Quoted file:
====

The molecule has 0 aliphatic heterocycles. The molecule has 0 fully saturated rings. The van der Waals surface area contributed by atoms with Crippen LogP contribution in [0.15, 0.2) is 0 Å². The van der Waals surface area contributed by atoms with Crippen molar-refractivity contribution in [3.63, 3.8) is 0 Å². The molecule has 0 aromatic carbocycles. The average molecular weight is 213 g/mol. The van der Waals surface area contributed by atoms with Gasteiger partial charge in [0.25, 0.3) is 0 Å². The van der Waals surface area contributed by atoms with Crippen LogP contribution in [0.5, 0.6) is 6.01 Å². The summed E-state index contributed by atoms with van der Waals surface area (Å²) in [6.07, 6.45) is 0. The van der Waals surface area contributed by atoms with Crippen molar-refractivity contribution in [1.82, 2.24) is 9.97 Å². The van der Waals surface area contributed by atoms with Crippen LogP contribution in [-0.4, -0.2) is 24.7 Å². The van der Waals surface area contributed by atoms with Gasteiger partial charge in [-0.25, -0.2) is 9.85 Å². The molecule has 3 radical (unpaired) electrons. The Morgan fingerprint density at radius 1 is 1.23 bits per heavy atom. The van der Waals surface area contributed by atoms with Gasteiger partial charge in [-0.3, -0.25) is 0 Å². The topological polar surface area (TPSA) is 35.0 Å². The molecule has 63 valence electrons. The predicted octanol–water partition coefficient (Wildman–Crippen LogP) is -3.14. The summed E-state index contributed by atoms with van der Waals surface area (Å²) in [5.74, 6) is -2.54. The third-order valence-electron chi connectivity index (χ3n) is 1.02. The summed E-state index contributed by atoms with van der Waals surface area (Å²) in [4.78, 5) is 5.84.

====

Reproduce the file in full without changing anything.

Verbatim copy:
The molecule has 0 aliphatic heterocycles. The molecule has 0 fully saturated rings. The van der Waals surface area contributed by atoms with Crippen LogP contribution in [0.15, 0.2) is 0 Å². The van der Waals surface area contributed by atoms with Crippen molar-refractivity contribution in [3.63, 3.8) is 0 Å². The molecule has 0 aromatic carbocycles. The average molecular weight is 213 g/mol. The van der Waals surface area contributed by atoms with Gasteiger partial charge in [0.25, 0.3) is 0 Å². The van der Waals surface area contributed by atoms with Crippen LogP contribution in [0.5, 0.6) is 6.01 Å². The summed E-state index contributed by atoms with van der Waals surface area (Å²) in [6.07, 6.45) is 0. The van der Waals surface area contributed by atoms with Crippen molar-refractivity contribution in [1.82, 2.24) is 9.97 Å². The van der Waals surface area contributed by atoms with Crippen LogP contribution in [-0.4, -0.2) is 24.7 Å². The van der Waals surface area contributed by atoms with Gasteiger partial charge in [-0.25, -0.2) is 9.85 Å². The molecule has 3 radical (unpaired) electrons. The Morgan fingerprint density at radius 1 is 1.23 bits per heavy atom. The van der Waals surface area contributed by atoms with Gasteiger partial charge in [-0.3, -0.25) is 0 Å². The topological polar surface area (TPSA) is 35.0 Å². The molecule has 63 valence electrons. The predicted octanol–water partition coefficient (Wildman–Crippen LogP) is -3.14. The summed E-state index contributed by atoms with van der Waals surface area (Å²) in [5.74, 6) is -2.54. The third-order valence-electron chi connectivity index (χ3n) is 1.02. The summed E-state index contributed by atoms with van der Waals surface area (Å²) in [4.78, 5) is 5.84.